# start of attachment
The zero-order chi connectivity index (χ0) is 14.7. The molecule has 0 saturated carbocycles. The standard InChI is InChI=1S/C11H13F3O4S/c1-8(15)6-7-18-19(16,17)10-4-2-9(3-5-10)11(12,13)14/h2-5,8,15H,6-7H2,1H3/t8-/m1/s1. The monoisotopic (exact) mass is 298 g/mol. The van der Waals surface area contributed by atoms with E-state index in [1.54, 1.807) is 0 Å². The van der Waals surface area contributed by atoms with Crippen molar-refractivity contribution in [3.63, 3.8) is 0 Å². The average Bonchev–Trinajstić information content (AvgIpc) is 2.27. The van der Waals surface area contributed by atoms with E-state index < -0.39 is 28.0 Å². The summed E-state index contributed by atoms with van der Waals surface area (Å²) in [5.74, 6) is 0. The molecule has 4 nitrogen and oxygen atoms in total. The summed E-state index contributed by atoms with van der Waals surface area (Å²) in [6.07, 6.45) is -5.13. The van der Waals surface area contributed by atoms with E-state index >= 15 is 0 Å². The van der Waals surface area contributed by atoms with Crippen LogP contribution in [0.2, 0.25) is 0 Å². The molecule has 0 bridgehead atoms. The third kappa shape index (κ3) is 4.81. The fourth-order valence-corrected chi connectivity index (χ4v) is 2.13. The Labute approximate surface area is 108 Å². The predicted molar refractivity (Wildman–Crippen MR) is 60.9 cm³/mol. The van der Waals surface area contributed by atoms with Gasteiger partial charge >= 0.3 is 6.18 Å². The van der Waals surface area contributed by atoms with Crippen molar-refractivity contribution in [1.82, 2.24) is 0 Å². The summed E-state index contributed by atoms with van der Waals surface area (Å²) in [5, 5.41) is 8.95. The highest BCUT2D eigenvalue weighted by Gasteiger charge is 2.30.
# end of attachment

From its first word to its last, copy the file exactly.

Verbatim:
The zero-order chi connectivity index (χ0) is 14.7. The molecule has 0 saturated carbocycles. The standard InChI is InChI=1S/C11H13F3O4S/c1-8(15)6-7-18-19(16,17)10-4-2-9(3-5-10)11(12,13)14/h2-5,8,15H,6-7H2,1H3/t8-/m1/s1. The monoisotopic (exact) mass is 298 g/mol. The van der Waals surface area contributed by atoms with E-state index in [1.54, 1.807) is 0 Å². The van der Waals surface area contributed by atoms with Crippen molar-refractivity contribution in [3.63, 3.8) is 0 Å². The average Bonchev–Trinajstić information content (AvgIpc) is 2.27. The van der Waals surface area contributed by atoms with E-state index < -0.39 is 28.0 Å². The summed E-state index contributed by atoms with van der Waals surface area (Å²) in [5.74, 6) is 0. The molecule has 4 nitrogen and oxygen atoms in total. The summed E-state index contributed by atoms with van der Waals surface area (Å²) in [6.07, 6.45) is -5.13. The van der Waals surface area contributed by atoms with E-state index >= 15 is 0 Å². The van der Waals surface area contributed by atoms with Crippen LogP contribution in [0.2, 0.25) is 0 Å². The molecule has 0 bridgehead atoms. The third kappa shape index (κ3) is 4.81. The fourth-order valence-corrected chi connectivity index (χ4v) is 2.13. The Labute approximate surface area is 108 Å². The predicted molar refractivity (Wildman–Crippen MR) is 60.9 cm³/mol. The van der Waals surface area contributed by atoms with Gasteiger partial charge >= 0.3 is 6.18 Å². The van der Waals surface area contributed by atoms with Crippen molar-refractivity contribution in [1.82, 2.24) is 0 Å². The summed E-state index contributed by atoms with van der Waals surface area (Å²) in [5, 5.41) is 8.95. The highest BCUT2D eigenvalue weighted by Gasteiger charge is 2.30.